In contrast to modern Western medicine, traditional medical practice—besides being to a large extent transmitted orally—includes interaction with the socio-cultural context (‘Lebenswelten’) of both the healer and the patient.13

 In particular, magico-religious rituals14 add an additional value to “the holistic approach of indigenous knowledge systems in contrast to the reductionist approach of science.”15

In order to do justice to the topic of this volume, Herbal Medicine in Yemen: Traditional knowledge and practice, and their value for today’s world, a range of disciplinary approaches is required. Both the humanities and the natural sciences have an important role to play, not in competition, but in a complementary way.

The aspect of interdependence of culture and nature inspires a discussion across boundaries of disciplines such as history, social anthropology, Oriental studies, biology, pharmacology, and pharmacy. Fourteen specialists on Yemen from North America, Europe, Israel, and Yemen have contributed to the book.

Their research is based on textual analysis, as well as on empirical research and laboratory experiment, and covers both historical and contemporary aspects.

In her introductory contribution, pharmacist Ingrid Hehmeyer address-es the question of traditional medicine as an effective tool in issues of human health, using examples of materia medica and traditional practice from Yemen.

She explores their historical and cultural dimensions, as well as the validity of their uses in today’s society. The subsequent chapters (Lev, Schmidl) are based on textual evidence and contribute to our knowl-edge of medicinal herbs in earlier periods. Biologist and historian Efraim Lev, whose areas of specialization are the history of medicine and ethno-pharmacology, centres upon the Yemeni medical lore found in medieval sources.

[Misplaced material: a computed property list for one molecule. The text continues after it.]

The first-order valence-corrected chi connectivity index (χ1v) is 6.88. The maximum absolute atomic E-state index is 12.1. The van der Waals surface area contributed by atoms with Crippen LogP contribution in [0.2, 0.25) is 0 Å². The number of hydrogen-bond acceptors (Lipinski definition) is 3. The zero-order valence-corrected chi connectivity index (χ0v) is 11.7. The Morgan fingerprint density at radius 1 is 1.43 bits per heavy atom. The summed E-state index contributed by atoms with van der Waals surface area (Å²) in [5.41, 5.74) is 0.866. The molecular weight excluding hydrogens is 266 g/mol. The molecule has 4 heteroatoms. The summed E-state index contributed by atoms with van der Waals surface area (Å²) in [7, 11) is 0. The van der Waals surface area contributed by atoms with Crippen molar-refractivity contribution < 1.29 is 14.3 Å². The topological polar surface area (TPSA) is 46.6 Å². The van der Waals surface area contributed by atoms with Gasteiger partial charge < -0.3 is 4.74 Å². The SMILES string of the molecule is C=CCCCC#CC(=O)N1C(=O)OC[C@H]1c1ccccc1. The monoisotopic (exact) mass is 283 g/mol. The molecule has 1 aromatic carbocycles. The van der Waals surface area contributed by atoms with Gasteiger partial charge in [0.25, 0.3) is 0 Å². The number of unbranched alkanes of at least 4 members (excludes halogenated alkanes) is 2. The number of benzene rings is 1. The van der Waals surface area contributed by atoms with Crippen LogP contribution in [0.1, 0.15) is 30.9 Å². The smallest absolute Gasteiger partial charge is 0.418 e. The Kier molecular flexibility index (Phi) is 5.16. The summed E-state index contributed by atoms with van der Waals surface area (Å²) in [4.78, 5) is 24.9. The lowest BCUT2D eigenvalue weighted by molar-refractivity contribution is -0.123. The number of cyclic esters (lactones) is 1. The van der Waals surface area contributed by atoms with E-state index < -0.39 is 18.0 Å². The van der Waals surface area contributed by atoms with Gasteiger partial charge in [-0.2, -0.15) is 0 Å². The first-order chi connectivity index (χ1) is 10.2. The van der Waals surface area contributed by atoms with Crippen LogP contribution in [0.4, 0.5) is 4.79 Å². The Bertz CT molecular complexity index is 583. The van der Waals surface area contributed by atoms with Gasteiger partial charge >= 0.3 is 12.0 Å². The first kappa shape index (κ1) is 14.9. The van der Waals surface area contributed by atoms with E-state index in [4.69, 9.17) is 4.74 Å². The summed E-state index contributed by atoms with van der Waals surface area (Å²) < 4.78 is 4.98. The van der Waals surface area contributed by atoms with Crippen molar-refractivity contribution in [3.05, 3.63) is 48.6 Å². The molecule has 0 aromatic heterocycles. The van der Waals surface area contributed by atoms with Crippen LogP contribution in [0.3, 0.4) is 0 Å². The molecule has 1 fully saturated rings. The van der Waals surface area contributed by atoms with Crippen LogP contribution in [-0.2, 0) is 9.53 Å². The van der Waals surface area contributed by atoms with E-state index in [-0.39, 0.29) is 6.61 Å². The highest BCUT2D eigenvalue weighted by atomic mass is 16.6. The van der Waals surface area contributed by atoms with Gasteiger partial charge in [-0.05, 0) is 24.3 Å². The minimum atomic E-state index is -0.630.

He presents this information in the context of the medicinal sub-stances found in the Cairo Genizah documents and the records of the sea trade between the eastern Mediterranean and India. Historian of science Petra G. Schmidl examines a thirteenth-century treatise on the science of the stars, the Kitāb al-Tabṣira by the Rasulid ruler of Yemen al-Ashraf ‘Umar (r. 1295–6), and in particular its magical and medical topics that are re-lated to the stars in their broadest sense.

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The treatise explains connections between celestial events and human life on Earth with regard to prevention and treatment of disease, along with the determination of the appropriate time to do so.

The subsequent chapters (Varisco, Morris, Muchawsky-Schnapper, Ro-dionov) take a humanities-based approach and discuss practical medical aspects of plants in contemporary Yemen. They focus on specific plants, or regions, or both. Studies on qāt (Catha edulis), be it by Western or Yemeni scholars from various disciplines, are numerous and deal primarily with its socio-economic and health-related problems.

Anthropologist and historian daniel Martin Varisco combines a study of historical sources, poetry, ethnographic accounts, and contemporary scientific analysis. He considers health impacts of qāt use within the ancient Greek system of humoural pathology and in Islamic legal sources, but he also claims posi-tive effects on a person’s health, and thus draws a more nuanced and objective picture of qāt as a drug. Miranda Morris specializes in the study of the Modern South Arabian languages and the ethnography of those who speak them.

Her linguistic and ethnobotanical research on the use of aloes and frankincense in Soqotra concentrates on the more remote areas where the most valuable species flourish. Here she has discovered usages so far un-known in the Middle East, even in the towns of southern Arabia.